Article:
In fixing delivery flaws, David Price could open questions about his coaching

Boston Red Sox starting pitcher David Price delivers during the first inning of an MLB baseball game against the Tampa Bay Rays in Boston, Thursday, April 21, 2016. The Red Sox defeated the Rays 7-3. (AP Photo/Charles Krupa)
–AP Photo


The Red Sox are screwed either way.

David Price takes the hill for a pivotal start against the Houston Astros Thursday night, when perceptions of the left-handed ace and his $217 million contract will be at stake, not to mention, those of his pitching coach and manager.

If Price struggles in the same way that he has during three of his last four outings (29 hits and 22 earned runs over his last 23 1/3 innings), it’s going to mean more public consternation over the validity of his status as the anchor of Boston’s starting staff, a role he was lavishly induced to assume over the winter.


If Red Sox second baseman Dustin Pedroia’s video analysis turns out to be right, and Price’s struggles stemmed from his hands not being in synch with the rest of his 6-foot-5 frame, then just what the hell have John manager Farrell and pitching coach Carl Willis been studying?

Somebody is going to look somewhat distrait. No matter what.

If Price steps to the mound and delivers a masterful complete-game shutout against the Astros, hitting only .232 as a team, he’ll earn what will be his fifth win in eight starts, and only lower his ghastly 6.75 ERA to 5.57. There are high expectations and all, probably some of which the pitcher couldn’t possibly live up to unless his name was Pedro Martinez and it was 1999. But Price has been awful for his new team, with any number of theories swirling as to why.

Price thinks Pedroia found the answer. He’ll put it to the test Thursday night.

“For me, it’s something I take pride in is being able to make adjustments to find my staples, you know, the things that I can always go back on and say this is the way that I throw the baseball and this is how I need to do things,” Price said. “I watched video from last year and I wasn’t able to do that last year. I had good success last year, but I didn’t have that rhythm early on this year. So it’s definitely frustrating to know that it could be something that small.”


While the Red Sox have received eye-opening performances from Rick Porcello and Steven Wright, the back half of the starting rotation, which is technically the front end, has been dismal. Price and Clay Buchholz are 1-2 among American League pitchers who have allowed the most earned runs, 31 and 26, respectively. Price boasts the highest ERA among AL starters (Buchholz is sixth at 5.90), and only Ken Giles, Matt Shoemaker, and Kris Medlen have a worse WAR than Price’s -0.7. (Buchholz is -0.3 while old friend Rich Hill (4-3, 2.39 ERA) has a 1.0 WAR, making $7 million less this season in Oakland.)

But aside from those lingering few desperately grasping onto Buchholz’s brief flashes of competence, most assumed his ineptness would be one of the essential traits of the 2016 Boston Red Sox.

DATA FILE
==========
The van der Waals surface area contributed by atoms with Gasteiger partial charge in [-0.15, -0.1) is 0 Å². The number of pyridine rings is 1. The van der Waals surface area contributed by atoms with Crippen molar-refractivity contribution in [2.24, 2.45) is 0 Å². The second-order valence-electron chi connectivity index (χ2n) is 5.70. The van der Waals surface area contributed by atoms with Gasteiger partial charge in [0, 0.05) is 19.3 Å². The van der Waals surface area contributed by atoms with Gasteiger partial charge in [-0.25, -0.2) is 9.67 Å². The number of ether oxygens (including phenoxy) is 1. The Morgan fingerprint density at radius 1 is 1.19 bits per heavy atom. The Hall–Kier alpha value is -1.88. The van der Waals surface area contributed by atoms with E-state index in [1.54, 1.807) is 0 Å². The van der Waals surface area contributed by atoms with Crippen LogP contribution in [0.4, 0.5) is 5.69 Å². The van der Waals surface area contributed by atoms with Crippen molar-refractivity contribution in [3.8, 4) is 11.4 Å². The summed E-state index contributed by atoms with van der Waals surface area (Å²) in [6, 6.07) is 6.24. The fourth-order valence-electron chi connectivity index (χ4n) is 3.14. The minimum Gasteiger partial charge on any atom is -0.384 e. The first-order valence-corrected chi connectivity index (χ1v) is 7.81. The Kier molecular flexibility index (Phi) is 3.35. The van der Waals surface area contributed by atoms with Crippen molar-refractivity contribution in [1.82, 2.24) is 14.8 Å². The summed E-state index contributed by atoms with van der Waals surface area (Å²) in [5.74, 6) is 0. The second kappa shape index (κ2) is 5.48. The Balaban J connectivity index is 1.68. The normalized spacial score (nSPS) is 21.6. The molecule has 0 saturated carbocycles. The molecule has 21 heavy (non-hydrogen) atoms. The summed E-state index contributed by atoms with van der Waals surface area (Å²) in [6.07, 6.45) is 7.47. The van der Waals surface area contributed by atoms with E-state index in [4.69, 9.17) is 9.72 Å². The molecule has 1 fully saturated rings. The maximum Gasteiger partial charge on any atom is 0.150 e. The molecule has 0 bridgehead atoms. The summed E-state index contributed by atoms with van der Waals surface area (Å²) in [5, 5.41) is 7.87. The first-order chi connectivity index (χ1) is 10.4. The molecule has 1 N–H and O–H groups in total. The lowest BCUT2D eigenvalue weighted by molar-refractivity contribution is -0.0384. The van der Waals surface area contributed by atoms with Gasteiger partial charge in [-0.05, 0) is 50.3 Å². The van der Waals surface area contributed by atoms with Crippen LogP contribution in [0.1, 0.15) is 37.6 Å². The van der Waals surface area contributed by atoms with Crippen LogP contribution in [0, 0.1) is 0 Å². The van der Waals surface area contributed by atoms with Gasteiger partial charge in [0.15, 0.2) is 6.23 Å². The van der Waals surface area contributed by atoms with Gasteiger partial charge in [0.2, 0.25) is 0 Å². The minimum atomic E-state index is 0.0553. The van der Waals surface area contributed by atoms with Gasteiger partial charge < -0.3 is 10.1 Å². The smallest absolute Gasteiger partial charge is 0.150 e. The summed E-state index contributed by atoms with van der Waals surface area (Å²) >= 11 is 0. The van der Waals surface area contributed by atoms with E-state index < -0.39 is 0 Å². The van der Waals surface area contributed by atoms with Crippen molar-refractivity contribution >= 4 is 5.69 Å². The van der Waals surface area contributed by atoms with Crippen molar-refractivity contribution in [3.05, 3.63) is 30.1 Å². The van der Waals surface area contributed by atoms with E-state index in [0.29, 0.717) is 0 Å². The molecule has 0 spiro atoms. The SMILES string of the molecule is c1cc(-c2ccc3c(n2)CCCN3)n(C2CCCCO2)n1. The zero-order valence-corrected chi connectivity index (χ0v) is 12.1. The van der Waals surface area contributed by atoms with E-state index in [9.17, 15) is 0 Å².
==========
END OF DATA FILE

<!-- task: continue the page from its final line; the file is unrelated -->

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No so much Price’s failures thus far.

Price’s history of being a slow starter — a narrative that caught fire some time after the Tampa Bay Rays knocked off eight runs off him in only 3 2/3 innings late last month — is somewhat jumbled. From April 6-May 8 last season, Price was 3-1 with a 3.30 ERA with the Detroit Tigers. In 2014, he was 3-3 with a 4.53 ERA for the Rays. In 2013, he had what is now the second-worst start of his past six seasons, going 1-3 with a 4.78 ERA from April 2-May 9.

He was 5-2 with a 2.98 ERA to start 2012; 5-3 with a 3.12 ERA from April 1-May 11, 2011.

Not exactly awful.

This season, he’s been awful.

“For me to come in and struggle the way that I have and still be 4-1, that’s a testament to all the offense, our bullpen, and how we’ve come together as a team,” Price said. “I’m mentally strong. I’m not going to harp on these seven starts or my last start. I’m going to go out there on Thursday and be ready to get after the Astros.”


Houston’s anemic bats would figure to be the perfect medicine for Price, whose strongest outing of the season came with 14 strikeouts against the lowly Atlanta Braves, a team that has scored only 92 runs all season, two of them in the early, uneven stages of Price’s victory against them on April 26.

But if he does come up strong, what does it mean for Pedroia’s double duty on the video monitor? Does he have enough time to consistently take care of Porcello, Wright, and Eduardo Rodriguez too?

And why has he yet to cure Buchholz?

“We’re here for each other,” Pedroia said. “You want everybody to do good. Trying to win, man.”

The biggest question of all, of course, will be to see if Price can find new life on his fastball after it was DOA over the weekend at Yankee Stadium, where his max velocity of 93.5 miles per hour was the lowest it has ever been in any of his major league starts. According to FanGraphs, Price has thrown his fastball 50.3 percent of the time, with an average speed of 92 miles per hour. Last season, he threw it 53.4 percent of the time at an average speed of 94.2 miles per hour. His changeup is averaging 83.3 miles per hour, down from his career average of 84.4.

No worries, though. The pitching coach and pitching guru manager of the team have an astute second baseman.

“We hadn’t connected to the hands,” Willis said. “We felt the foot was getting out from underneath him and he was not really getting a good load. That’s still part of the equation, but in connecting the hands with it, it allows it to all stay in a better loaded position.”

If it doesn’t, fans will be in a loaded position, ready to attack yet another high-priced free agent that has failed to impress in the early stages of his stay here.

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